Alpha Chi Omega is devoted to enriching the lives of its members through lifetime opportunities of leadership, friendship, learning and service.
Leadership: There are many opportunities within Alpha Chi Omega for women to take leadership roles and get involved, whether it be on executive board or otherwise. However, being an Alpha Chi Omega also means being a leader on Marquette's campus and in the community. The women of Alpha Chi Omega are those who take initiative and get involved. They are role models to their peers, and have the determination, passion, and drive that make them natural leaders.
Friendship: The relationships formed in Alpha Chi Omega are the ones that will last a lifetime. They are the relationships that turn friendship, and friendship that turn sisters. They are the endless love and support that help to empower one another to seek and reach new heights.
Learning: Alpha Chi Omega supports and values academic interest and development. Many of the women in Alpha Chi Omega have received awards from the Greek community for their scholastic achievements and commitment to learning. An Alpha Chi Omega women takes her love of learning and also applies it outside of the classroom to her other passions. She uses her drive for knowledge to help broaden her understanding of the world around her.
Service: Alpha Chi Omega is extremely dedicated to the cause Domestic Violence Awareness. On a national level, and a communal campus basis, all Alpha Chi Omega members strive to spread awareness on this social epidemic. We aim to educate people on preventative practices to stop domestic violence before it begins, and also support women who have been, or still are, victims of abuse. Alpha Chi Omega women strive to provide hope and change through our love and support.
The symphony was written to reflect the harmony of our sisterhood. As members of Alpha Chi Omega we live the symphony through the commitment we share in our strong morals and values. The symphony serves as a constant reminder as who we are as women of Alpha Chi Omega.
To see beauty even in the common things of life, to shed the light of love and friendship round me; to keep my life in tune with the world that I shall make no discords in the harmony of life; to strike on the lyre of the universe only the notes of happiness, of joy, of peace; to appreciate every little service rendered; to see and appreciate all that is noble in another, be her badge what it may; and to let my lyre send forth the chords of love, unselfishness, sincerity. This is to be my symphony.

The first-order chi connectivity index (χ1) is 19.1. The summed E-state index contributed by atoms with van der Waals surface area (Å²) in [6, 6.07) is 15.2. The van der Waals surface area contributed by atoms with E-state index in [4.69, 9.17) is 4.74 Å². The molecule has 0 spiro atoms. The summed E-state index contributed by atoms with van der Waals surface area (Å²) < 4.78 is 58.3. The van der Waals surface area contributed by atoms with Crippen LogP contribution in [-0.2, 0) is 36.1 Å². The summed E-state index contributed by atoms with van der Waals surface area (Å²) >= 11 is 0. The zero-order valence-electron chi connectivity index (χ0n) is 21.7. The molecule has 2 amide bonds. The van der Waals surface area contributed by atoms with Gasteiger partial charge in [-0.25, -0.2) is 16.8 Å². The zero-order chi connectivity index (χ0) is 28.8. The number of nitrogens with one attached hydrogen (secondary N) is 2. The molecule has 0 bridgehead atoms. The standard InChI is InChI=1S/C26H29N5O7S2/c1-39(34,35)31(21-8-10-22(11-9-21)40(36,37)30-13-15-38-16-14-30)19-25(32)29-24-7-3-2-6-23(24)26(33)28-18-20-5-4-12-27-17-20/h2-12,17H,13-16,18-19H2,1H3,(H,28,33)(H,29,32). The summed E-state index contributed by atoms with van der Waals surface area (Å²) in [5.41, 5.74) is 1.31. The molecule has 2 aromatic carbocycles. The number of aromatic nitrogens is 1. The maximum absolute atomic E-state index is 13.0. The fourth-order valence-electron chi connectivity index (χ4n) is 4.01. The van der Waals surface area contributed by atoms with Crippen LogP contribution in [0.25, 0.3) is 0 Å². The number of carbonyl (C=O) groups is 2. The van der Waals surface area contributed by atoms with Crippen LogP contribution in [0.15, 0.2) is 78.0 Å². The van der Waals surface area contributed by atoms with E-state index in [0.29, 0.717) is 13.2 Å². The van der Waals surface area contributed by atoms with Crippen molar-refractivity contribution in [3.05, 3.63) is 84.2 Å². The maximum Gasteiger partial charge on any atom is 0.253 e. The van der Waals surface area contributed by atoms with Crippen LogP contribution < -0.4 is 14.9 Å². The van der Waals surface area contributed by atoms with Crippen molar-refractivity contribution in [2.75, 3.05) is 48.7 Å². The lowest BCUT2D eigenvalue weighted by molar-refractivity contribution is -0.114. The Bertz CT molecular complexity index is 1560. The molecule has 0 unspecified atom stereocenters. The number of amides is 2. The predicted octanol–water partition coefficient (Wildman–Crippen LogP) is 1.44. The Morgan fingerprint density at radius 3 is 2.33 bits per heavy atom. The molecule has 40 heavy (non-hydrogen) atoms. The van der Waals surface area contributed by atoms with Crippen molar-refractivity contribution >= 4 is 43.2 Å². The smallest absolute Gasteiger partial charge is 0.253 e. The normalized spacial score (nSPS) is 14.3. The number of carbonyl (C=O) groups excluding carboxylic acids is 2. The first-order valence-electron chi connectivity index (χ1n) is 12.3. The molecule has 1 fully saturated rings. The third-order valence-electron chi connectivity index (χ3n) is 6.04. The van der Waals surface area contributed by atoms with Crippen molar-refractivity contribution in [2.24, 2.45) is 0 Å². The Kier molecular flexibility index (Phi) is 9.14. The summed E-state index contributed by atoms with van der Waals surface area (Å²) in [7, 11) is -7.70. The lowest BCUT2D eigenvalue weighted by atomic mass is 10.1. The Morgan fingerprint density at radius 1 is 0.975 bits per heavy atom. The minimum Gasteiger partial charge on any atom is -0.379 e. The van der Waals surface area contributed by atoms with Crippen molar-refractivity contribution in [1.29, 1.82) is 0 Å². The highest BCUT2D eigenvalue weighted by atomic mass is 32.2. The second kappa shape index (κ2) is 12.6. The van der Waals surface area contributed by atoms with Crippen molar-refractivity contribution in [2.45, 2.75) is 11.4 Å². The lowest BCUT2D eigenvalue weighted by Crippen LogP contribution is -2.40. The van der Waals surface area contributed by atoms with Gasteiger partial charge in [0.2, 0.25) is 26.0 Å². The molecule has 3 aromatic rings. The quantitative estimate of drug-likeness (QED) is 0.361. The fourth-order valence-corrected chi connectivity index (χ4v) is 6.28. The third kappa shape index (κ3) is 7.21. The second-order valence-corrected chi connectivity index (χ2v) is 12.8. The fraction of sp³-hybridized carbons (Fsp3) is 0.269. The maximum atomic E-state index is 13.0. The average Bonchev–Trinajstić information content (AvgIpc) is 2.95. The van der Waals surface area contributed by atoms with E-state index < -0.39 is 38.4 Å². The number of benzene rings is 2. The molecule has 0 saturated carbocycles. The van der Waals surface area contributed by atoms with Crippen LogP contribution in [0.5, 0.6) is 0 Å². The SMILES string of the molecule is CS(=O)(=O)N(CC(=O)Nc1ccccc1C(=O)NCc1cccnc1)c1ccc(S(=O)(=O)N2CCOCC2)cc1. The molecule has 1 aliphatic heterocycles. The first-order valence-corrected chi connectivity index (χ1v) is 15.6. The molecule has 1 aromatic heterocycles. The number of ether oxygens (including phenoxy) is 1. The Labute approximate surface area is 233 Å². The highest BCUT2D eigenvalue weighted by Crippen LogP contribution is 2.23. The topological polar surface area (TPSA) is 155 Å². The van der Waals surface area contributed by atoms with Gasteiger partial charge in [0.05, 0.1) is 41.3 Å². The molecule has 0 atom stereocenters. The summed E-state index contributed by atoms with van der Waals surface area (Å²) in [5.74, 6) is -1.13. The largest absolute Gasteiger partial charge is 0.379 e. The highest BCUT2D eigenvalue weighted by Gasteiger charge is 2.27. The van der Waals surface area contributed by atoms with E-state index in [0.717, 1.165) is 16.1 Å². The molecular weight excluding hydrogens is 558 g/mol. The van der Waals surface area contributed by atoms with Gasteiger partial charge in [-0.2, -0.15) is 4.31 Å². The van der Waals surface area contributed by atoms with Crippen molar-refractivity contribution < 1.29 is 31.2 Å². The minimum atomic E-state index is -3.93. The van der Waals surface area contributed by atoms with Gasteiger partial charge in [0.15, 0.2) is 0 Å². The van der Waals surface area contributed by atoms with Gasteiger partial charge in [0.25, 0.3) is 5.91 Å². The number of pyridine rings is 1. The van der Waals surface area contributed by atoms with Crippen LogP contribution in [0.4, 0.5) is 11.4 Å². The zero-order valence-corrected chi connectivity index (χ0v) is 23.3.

Our symbols are outward tokens of the values and traditions we cherish as Alpha Chi Omega women.
Patron Goddess: Hera, guardian of women. Like Hera, Alpha Chi Omega women pride themselves on being women who help and support other women. We strive to strengthen and empower one another through love, unselfishness and sincerity.
Badge: Golden Lyre The Lyre was the musical instrument of the Greek Gods. The symbol was chosen by the founders of Alpha Chi Omega to represent its origin as a musical fraternity. The Alpha Chi Omega badge is currently on display at the Smithsonian. It is also legend that Astronaut Neil Armstrong, who was was married to Janet Shearon a former Alpha Chi Omega, brought her badge to space and laid it on the moon during his first voyage.
Colors: Scarlet and Olive Green These colors were chosen to commemorate Alpha Chi Omega's autumn founding. Flower: Red Carnation A red carnation symbolized the deep love and admiration that one sister holds for another. Gemstone: Pearl Pearls have been known as "teardrops of the moon" and often symbolize the purity, generosity, integrity and loyalty of the wearer
Alpha Chi Omega was founded on October 15, 1885, at DePauw University in Greencastle, Indiana. At a time when women were just beginning to occupy seats in college classrooms, seven female students were encouraged by Professor James Hamilton Howe, dean of DePauw’s School of Music, to form a women’s society within the school.
Inspired, our Founders formed the sixth women’s fraternity in the country—the first to be in a music school. Sure they would be the last, the founders chose Alpha and Omega—the first and last letters of the Greek alphabet—to form their name, with “Kai” (meaning “and”) in the middle, later changed to the Greek letter Chi.
Dedicated to advancing “the intellectual, social and moral culture” of its members, our founders’ vision has grown to include our women’s Fraternity, the Alpha Chi Omega Foundation and the National Housing Corporation. Together, they serve more than 200,000 members in more than 190 collegiate chapters and 200 alumnae chapters nationwide.
Marquette University welcomed the Theta Omega chapter of Alpha Chi Omega onto its campus on April 15, 1989. The Theta Omega Chapter is the 163rd chapter of the 193 collegiate chapters nationwide.